Endurance Exercise Linked to Heart Damage Risk
by Ryan Halvorson
Several reports have emerged over the past few years linking endurance exercise with heart problems. Most recently, researchers from Australia and Belgium studied 40 trained athletes who were to participate in one of four events: an endurance triathlon, alpine cycling, an ultra triathlon or a marathon. The athletes presented with no known heart problems. The researchers obtained magnetic resonance imaging (MRI) from each athlete 2–3 weeks before the race, 1 hour post-race and 6–11 days postrace. When examining the results, the researchers noted that 1 hour after the race the athletes’ right ventricles had changed shape, volume had increased and function had decreased. Fortunately, in most of the subjects heart shape and function returned to prerace condition after a week. However, the five athletes with the most experience in endurance racing presented with more permanent scarring.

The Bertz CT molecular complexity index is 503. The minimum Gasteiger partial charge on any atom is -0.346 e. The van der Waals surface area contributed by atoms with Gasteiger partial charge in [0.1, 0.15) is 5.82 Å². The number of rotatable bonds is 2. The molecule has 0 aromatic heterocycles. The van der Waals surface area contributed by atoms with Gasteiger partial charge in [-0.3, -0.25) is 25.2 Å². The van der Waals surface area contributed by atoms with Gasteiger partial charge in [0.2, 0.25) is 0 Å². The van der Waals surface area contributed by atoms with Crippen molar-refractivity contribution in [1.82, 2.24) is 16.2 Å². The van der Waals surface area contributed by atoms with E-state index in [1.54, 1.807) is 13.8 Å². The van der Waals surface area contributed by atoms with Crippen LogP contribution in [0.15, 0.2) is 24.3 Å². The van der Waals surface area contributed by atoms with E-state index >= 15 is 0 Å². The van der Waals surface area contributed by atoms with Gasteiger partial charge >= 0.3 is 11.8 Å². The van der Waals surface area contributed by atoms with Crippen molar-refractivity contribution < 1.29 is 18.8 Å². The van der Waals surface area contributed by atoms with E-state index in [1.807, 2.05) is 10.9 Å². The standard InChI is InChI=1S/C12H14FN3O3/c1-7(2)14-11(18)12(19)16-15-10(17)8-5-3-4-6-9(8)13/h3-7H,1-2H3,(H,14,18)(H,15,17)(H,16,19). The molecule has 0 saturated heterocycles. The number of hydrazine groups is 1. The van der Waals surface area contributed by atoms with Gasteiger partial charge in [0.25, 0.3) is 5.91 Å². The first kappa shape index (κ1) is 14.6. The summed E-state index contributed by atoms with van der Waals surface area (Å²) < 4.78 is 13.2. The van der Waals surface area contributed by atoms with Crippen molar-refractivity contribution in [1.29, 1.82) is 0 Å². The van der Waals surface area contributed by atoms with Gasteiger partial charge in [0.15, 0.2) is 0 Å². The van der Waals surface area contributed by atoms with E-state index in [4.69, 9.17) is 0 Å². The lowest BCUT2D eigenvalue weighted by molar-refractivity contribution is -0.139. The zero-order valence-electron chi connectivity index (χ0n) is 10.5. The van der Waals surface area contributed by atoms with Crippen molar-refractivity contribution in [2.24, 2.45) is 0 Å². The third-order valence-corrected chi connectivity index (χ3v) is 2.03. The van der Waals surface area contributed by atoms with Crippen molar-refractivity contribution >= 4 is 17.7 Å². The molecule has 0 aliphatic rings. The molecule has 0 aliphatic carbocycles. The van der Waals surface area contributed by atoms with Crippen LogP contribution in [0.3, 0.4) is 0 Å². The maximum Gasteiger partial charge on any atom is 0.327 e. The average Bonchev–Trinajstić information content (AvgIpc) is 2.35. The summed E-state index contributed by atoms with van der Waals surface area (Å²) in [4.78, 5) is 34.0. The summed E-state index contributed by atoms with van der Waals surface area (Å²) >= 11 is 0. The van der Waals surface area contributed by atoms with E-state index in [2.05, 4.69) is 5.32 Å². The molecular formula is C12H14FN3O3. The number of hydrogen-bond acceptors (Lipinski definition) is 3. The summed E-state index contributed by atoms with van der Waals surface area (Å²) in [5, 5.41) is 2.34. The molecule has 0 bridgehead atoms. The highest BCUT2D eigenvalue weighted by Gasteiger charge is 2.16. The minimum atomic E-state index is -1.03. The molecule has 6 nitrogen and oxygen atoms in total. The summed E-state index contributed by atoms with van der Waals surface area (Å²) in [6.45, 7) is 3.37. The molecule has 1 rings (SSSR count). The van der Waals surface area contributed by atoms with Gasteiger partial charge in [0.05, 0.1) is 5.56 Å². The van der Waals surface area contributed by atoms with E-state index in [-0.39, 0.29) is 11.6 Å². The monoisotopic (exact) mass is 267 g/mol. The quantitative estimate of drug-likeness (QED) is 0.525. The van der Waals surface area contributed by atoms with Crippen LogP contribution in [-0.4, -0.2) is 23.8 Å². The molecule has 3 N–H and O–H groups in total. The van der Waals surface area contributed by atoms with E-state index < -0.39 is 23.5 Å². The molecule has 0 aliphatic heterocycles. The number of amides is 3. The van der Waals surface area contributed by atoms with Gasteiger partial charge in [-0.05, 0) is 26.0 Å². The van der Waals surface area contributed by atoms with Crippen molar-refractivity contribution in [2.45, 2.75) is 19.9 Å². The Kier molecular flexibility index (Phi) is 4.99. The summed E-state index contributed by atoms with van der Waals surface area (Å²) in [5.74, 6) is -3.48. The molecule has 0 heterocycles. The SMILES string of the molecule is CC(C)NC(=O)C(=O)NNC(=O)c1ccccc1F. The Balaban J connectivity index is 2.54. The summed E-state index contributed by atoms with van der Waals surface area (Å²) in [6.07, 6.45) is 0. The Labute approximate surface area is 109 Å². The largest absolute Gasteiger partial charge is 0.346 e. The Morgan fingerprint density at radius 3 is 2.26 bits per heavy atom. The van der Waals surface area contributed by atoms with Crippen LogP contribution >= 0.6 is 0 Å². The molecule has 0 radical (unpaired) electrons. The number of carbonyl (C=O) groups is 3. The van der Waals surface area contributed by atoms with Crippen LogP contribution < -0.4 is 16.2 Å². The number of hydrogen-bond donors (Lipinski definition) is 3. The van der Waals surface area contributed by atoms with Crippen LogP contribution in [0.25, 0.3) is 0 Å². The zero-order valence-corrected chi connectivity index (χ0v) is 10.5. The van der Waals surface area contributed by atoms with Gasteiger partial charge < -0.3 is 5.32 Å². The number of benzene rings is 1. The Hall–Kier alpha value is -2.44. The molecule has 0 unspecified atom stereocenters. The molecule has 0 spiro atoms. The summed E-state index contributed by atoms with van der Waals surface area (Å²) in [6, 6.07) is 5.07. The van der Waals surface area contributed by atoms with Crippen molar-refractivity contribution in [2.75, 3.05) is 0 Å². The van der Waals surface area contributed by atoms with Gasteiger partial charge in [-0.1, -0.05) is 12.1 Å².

“Intense endurance exercise causes acute dysfunction of the right ventricle, but not the left ventricle,” the researchers noted. “Although short-term recovery appears complete, chronic structural changes and reduced right ventricle function are evident in some of the most practiced athletes, the long-term clinical significance of which warrants further study.”
The study authors were careful to point out that the results of this study do not necessarily indicate that participation in endurance activities is unhealthy.
The report was published in the European Heart Journal (2011; doi:10.1093/eurheartj/ehr397).
Fitness Journal, Volume 9, Issue 3
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